NRDC: "Ultimate goal is help every school that wants solar power to get it"; Opening up fundraisingprocess to the public: Backers can "vote" for local school to be in pilot.
WASHINGTON, Oct. 21, 2013 /PRNewswire-USNewswire/ --In a first-of-its kind melding of education,energy and environmentalism, the Natural Resources Defense Council has launched acrowdfunding campaign to support a new initiative to help schools purchase and install rooftop solar systems that can provide clean, renewable energy.The crowdfunding campaign – a first for NRDC – initially seeks to raise $54,000 through thecrowdfunding site Indiegogo to help three to five to-be-determined schools move forward with solar rooftop projects. At least one of the locations will be selected by contributors to the campaign, whocan vote on the city of their choice.
For a straight-from-students video about NRDC's "Solar Schools: Powering Classrooms,Empowering Communities" campaign – and to contribute – see here:
http://www.indiegogo.com/projects/solar-schools-powering-classrooms-empowering-communities As part of the campaign, NRDC also is developing an online platform that local schools can use tonavigate the sometimes confusing pathway to obtain solar power. The site will detail state and localrules regarding solar power installations across America, and connect schools and communities withorganizations and experts that can support them each step of the way.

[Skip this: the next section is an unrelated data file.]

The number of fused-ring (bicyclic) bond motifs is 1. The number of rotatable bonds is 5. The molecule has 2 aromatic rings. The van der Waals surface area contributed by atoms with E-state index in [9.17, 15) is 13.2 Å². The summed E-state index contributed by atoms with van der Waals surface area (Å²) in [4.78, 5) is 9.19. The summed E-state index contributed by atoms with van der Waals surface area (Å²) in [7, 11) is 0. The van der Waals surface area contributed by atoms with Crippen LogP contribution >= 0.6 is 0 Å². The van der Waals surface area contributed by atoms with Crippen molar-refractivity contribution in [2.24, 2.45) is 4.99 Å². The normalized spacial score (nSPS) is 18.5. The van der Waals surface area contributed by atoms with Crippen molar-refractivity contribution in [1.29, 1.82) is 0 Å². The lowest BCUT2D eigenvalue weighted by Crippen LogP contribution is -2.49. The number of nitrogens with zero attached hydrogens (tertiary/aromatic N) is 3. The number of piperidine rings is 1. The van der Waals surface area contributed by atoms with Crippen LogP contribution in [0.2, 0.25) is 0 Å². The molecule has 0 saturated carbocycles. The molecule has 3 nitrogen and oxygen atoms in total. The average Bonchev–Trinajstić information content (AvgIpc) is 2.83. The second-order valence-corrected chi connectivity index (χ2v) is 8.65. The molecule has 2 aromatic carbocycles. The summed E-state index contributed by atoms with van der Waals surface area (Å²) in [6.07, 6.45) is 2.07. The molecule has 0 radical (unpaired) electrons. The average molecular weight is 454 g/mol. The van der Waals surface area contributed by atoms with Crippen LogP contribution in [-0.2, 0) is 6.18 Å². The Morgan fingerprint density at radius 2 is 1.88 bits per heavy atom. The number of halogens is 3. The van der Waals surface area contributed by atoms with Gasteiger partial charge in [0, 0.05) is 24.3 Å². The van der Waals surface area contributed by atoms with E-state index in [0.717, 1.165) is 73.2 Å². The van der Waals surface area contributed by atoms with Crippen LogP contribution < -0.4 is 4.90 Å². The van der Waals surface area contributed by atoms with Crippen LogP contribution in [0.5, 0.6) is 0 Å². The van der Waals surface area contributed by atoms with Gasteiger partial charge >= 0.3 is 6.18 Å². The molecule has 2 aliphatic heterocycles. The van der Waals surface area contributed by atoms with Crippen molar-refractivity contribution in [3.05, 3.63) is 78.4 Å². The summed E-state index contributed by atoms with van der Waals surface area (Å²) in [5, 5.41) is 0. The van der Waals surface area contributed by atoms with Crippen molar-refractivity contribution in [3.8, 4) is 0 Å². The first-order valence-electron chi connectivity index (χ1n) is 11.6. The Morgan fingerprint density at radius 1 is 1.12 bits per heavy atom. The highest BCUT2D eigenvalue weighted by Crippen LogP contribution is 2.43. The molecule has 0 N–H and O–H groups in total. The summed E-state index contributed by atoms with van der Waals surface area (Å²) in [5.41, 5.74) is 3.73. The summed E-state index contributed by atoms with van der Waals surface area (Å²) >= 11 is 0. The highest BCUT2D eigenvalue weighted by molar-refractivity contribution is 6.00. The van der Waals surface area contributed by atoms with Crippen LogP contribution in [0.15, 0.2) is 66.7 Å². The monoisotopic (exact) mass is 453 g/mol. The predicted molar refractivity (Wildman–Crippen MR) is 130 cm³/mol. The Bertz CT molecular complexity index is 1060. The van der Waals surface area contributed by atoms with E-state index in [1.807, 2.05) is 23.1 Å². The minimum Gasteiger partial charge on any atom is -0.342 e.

"Our ultimate goal is help every school that wants solar power to get it,"
said NRDC renewableenergy policy director Nathanael Greene.
"If we can hold fundraisers for field trips and sports teams, we can do the same to get our schools on solar. Switching to clean, renewable solar energy helps the environment and thehealth of our local communities, but also helps schools to cut energy expenses and funnelthe savings to other programs,"
he said.The benefits to local schools and students can be substantial. In California, for instance, theFirebaugh-Las Deltas United School District was able to reinstate a music program for 2,300students after installing solar on its schools, thanks to an estimated $900,000 in energy cost savings.Students also get a first-hand look at how solar energy works, and a real life lesson on why science,technology, engineering and mathematics (STEM) is important.
"Numerous organizations and programs – mainly through utilities – are putting solar panelson schools,"
said Jay Orfield, environmental innovation fellow in NRDC's Center for MarketInnovation.
"What's different about our program is that it aims to make solar an option for any school,
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